Objective: To survey Canadian university students’ vitamin D–related knowledge.
Methods: Undergraduate university students (n = 1,088) were surveyed as to their vitamin D–related knowledge, including its sources, health benefits, and recommended intake.
Results: Overall, students answered 29% of questions correctly on the knowledge test. In addition, the overall test was subdivided into 3 subtests, and students scored 26% on vitamin D source knowledge, 23% on factors affecting vitamin D levels, and 37% on health effects of vitamin D. Only 8% of participants correctly identified the recommended vitamin D intake; 14% correctly identified the amount of time in the sun required to produce adequate vitamin D.
Conclusions and Implications: These results suggest that Canadian university students have poor knowledge concerning vitamin D. Program planners should consider improving vitamin D knowledge as a component of future health promotion programs for university students.
Alex’s Notes: I have some good news and some bad news. The good news is that the study at hand mainly applies to a single urban Canadian university and its majority white (74%), aged 17-21 (75%) female (71%) undergraduate. The bad news… everything else (almost).
The researchers sent out an email to the entire undergraduate cohort at a single university that contained a link to their self-made brief survey. It was simply seven multiple choice questionnaire that evaluated vitamin D related knowledge and took about five minutes to complete. It also collected some demographic information such as the gender, ethnicity, age, and selected major. About 33% were in the social sciences, 23% in the health sciences, 17% in the medical sciences, and 4% in the arts.
So this next piece is actually somewhat good news, but also very confusing. That is, 99% of the students had heard of vitamin D before taking the survey. All this does is have me wonder what the hell the ten students of the 1% were doing. Regardless, 60% reported not taking any supplemental vitamin D and of the 40% who did, 14% took vitamin D as an ingredient in their multivitamin. This becomes more discouraging when looking to survey results, as survey scores ranged from 0.49% (…………) to 88.95% with an average of 30%. When divided into sub-domains, scores averaged 26% for vitamin D source knowledge, 24% for factors affecting vitamin D levels, and 37% for the health effects of vitamin D. The medical and health sciences students performed significantly better than the arts and social sciences.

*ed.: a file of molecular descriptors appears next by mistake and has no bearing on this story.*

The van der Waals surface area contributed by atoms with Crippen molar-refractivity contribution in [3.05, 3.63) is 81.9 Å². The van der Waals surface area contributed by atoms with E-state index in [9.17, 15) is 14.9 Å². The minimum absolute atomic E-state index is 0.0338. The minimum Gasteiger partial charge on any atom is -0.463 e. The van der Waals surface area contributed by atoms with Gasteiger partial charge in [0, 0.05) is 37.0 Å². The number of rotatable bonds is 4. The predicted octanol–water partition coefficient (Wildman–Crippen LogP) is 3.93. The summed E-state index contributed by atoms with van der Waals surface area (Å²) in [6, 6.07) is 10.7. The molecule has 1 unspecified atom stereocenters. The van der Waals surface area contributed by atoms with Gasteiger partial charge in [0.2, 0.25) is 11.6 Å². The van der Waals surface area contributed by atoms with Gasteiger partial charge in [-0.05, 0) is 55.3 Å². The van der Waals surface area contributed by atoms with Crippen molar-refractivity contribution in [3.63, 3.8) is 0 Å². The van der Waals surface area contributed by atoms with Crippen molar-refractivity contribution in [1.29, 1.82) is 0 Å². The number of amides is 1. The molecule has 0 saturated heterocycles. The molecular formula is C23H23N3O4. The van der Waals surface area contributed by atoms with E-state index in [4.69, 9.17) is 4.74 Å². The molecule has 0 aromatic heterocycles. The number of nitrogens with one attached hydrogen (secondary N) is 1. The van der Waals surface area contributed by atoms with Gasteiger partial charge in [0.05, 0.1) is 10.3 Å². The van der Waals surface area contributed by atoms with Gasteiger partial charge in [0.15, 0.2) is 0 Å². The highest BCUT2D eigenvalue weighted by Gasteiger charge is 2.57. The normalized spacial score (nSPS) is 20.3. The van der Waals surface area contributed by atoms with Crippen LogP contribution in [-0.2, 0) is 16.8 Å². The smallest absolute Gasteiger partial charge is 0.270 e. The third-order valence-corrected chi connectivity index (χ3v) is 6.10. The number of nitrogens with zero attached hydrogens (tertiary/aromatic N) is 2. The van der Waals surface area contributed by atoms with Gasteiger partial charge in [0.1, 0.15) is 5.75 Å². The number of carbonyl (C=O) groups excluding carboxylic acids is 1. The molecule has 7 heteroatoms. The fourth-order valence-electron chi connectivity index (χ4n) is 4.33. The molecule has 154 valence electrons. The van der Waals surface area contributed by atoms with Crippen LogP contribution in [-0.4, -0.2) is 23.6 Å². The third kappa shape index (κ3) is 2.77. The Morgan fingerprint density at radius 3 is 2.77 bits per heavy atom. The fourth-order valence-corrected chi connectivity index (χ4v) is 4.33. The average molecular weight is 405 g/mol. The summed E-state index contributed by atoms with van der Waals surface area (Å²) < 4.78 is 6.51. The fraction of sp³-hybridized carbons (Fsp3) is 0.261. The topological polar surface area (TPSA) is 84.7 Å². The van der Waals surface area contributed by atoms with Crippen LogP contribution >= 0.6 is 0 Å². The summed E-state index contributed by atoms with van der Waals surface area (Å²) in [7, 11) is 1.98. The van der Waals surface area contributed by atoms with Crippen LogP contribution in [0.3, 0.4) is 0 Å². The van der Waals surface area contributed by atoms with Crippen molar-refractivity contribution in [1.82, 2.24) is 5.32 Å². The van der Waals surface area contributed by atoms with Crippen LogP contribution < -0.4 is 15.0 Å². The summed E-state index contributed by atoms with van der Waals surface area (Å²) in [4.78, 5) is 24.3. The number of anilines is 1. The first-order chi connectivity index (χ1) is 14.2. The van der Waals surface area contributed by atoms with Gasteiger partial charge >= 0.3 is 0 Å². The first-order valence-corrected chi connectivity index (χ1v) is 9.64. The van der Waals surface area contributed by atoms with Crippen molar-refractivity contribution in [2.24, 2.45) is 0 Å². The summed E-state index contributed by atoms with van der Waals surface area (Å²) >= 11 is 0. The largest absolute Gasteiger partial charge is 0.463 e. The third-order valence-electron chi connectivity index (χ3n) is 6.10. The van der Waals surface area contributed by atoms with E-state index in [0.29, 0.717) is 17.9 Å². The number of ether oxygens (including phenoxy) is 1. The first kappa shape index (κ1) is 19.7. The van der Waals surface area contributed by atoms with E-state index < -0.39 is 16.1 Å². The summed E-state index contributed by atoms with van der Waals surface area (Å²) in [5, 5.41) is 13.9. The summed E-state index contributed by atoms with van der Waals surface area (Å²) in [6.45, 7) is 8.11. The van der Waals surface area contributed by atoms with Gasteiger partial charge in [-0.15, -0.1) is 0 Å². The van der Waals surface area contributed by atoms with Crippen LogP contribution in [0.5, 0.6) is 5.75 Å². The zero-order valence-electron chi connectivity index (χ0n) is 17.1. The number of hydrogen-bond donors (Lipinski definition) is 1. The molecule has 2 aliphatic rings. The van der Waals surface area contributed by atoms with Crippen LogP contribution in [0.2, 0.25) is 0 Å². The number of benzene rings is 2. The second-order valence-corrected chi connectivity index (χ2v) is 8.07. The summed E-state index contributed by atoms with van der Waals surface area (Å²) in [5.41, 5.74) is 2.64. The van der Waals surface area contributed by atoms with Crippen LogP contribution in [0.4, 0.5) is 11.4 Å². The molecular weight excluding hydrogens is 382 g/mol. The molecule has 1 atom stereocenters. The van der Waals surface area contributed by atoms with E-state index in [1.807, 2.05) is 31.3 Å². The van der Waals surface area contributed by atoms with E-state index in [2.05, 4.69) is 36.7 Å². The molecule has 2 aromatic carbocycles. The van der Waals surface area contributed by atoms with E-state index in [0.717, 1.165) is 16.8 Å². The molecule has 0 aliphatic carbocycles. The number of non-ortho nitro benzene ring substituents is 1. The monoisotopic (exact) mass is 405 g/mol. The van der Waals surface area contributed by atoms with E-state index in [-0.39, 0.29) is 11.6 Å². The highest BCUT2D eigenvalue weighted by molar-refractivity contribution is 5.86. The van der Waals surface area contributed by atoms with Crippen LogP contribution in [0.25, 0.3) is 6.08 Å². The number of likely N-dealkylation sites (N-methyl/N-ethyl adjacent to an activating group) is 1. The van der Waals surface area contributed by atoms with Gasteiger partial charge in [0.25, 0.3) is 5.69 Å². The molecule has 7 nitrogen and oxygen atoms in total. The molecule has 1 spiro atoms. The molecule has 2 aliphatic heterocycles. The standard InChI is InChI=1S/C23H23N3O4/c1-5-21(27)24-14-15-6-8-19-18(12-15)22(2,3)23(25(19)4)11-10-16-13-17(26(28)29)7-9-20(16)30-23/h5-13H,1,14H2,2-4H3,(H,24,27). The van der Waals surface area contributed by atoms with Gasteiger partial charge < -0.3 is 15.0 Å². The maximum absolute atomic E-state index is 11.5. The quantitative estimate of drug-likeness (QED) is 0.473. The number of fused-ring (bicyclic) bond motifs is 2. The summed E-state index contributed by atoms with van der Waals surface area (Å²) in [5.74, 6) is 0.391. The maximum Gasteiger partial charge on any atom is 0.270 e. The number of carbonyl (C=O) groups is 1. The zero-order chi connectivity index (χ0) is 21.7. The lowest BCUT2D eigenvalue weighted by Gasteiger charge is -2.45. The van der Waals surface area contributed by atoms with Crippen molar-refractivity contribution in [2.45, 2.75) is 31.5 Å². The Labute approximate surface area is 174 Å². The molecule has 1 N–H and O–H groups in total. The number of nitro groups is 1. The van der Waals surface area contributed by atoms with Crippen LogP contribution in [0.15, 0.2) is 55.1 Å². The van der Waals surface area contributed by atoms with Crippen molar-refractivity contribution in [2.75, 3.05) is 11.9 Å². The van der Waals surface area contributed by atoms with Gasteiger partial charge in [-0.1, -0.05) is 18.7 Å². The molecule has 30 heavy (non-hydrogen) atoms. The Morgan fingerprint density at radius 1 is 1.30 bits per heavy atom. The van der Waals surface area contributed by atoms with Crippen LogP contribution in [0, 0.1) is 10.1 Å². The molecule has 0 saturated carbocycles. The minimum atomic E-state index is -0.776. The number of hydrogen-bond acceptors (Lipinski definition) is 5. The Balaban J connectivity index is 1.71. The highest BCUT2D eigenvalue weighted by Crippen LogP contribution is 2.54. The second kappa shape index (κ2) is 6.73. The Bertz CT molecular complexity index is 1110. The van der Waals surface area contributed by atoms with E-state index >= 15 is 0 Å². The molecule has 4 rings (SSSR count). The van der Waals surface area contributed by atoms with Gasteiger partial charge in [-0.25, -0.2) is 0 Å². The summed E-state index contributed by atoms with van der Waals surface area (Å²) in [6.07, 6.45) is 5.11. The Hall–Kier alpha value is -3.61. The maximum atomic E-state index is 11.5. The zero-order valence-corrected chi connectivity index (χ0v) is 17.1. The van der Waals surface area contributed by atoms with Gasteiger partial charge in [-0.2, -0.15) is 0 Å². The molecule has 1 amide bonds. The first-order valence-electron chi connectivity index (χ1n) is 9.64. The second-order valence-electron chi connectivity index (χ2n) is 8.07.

So why is this so discouraging? Because nutrition-related knowledge of college students influences what they eat. Moreover, these students live in Canada, which makes vitamin D via the sun inaccessible for about half the year. The Health Belief Model assumes that people will perform healthy behaviors if they perceive a serious threat to their health, that a healthy behavior would reduce their risk of this threat, that there are minimal barriers to performing the behavior, and have the ability to effectively implement or execute the behavior. As such, the students from this survey indicated a lack of knowledge in all these areas, which explains why such a low number take a dedicated vitamin D supplement.
So while I am going to repeat myself and remind us that this study mainly applies to a single urban Canadian university and its majority white (74%), aged 17-21 (75%) female (71%) undergraduates, the bottom line is the knowledge is empowering. It doesn’t matter if you know everything about where to get vitamin D, how much you need, or why you need it. What matters is having a little know-how of all three and applying it to your life. Those of us in a position to educate must do so.